RALEIGH — A former Raleigh real estate developer whose mansion stood abandoned and covered with graffiti pleaded guilty Monday to federal bank and wire fraud charges.
James T. Webb, 52, was accused of defrauding scores of investors out of millions of dollars through a real estate scheme that spanned several states. Currently living in Miami, he pleaded guilty to conspiracy to commit bank and wire fraud in U.S. District Court in Raleigh, according to U.S. Attorney Thomas G. Walker.
Under the scheme, which played out between 2002 and 2006, Webb told investors he would use their money to buy, renovate and resell properties to first-time homebuyers in North Carolina and other states, prosecutors contend.
Investors took out loans on properties they were told had been renovated, and Webb conspired with a former attorney, a former appraiser and an associate to falsify appraisal reports to banks and lenders. The reports falsely claimed that appraisers had visited properties they had not seen and provided inaccurate condition reports for many of the properties.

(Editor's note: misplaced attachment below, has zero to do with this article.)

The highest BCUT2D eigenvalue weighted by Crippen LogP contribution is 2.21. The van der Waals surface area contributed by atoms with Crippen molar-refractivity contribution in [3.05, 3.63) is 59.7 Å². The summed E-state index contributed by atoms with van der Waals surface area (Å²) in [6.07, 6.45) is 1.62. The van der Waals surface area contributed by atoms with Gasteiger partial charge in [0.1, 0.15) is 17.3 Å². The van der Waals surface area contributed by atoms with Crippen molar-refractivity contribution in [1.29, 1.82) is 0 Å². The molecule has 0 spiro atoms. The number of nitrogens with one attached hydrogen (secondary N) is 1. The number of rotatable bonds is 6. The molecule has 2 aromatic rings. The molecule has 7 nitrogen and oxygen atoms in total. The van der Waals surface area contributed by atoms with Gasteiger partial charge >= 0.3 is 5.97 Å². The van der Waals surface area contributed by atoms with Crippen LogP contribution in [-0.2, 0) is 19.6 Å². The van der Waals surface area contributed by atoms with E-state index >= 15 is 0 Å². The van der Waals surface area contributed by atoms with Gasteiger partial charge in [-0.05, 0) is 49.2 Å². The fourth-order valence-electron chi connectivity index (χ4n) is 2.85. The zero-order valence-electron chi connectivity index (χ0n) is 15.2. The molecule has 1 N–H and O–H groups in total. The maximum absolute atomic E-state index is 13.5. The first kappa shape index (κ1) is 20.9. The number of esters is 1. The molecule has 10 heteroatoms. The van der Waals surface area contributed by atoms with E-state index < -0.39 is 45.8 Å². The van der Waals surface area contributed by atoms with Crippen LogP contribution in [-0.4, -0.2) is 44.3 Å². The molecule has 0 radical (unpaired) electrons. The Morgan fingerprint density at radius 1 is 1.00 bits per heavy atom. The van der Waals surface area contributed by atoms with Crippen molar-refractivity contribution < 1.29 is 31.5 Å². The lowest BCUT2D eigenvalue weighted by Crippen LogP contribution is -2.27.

During that time, prosecutors say, Webb used money from investors to fund a lavish lifestyle.
Meanwhile, Webb left various neighborhoods in North Carolina and Virginia blighted with boarded up and dilapidated homes, many which were ultimately demolished, prosecutors said.
Webb also left behind a home he and his wife paid $1.5 million for in 2002 – an 11,000-square-foot brick mansion off N.C. 50 near the Wake-Durham county line. The home was left to vandals following a property dispute with Washington Mutual and JPMorgan Chase.
Sentencing is scheduled for July. Webb faces up to 30 years in prison and $1 million in fines, and could be ordered to pay back investors he defrauded.
The former attorney who prosecutors say worked with Webb, Amy Robinson of Rolesville, also has pleaded guilty to conspiracy to commit mail, wire and bank fraud. She faces up to five years in prison and a $25,000 fine, according to prosecutors.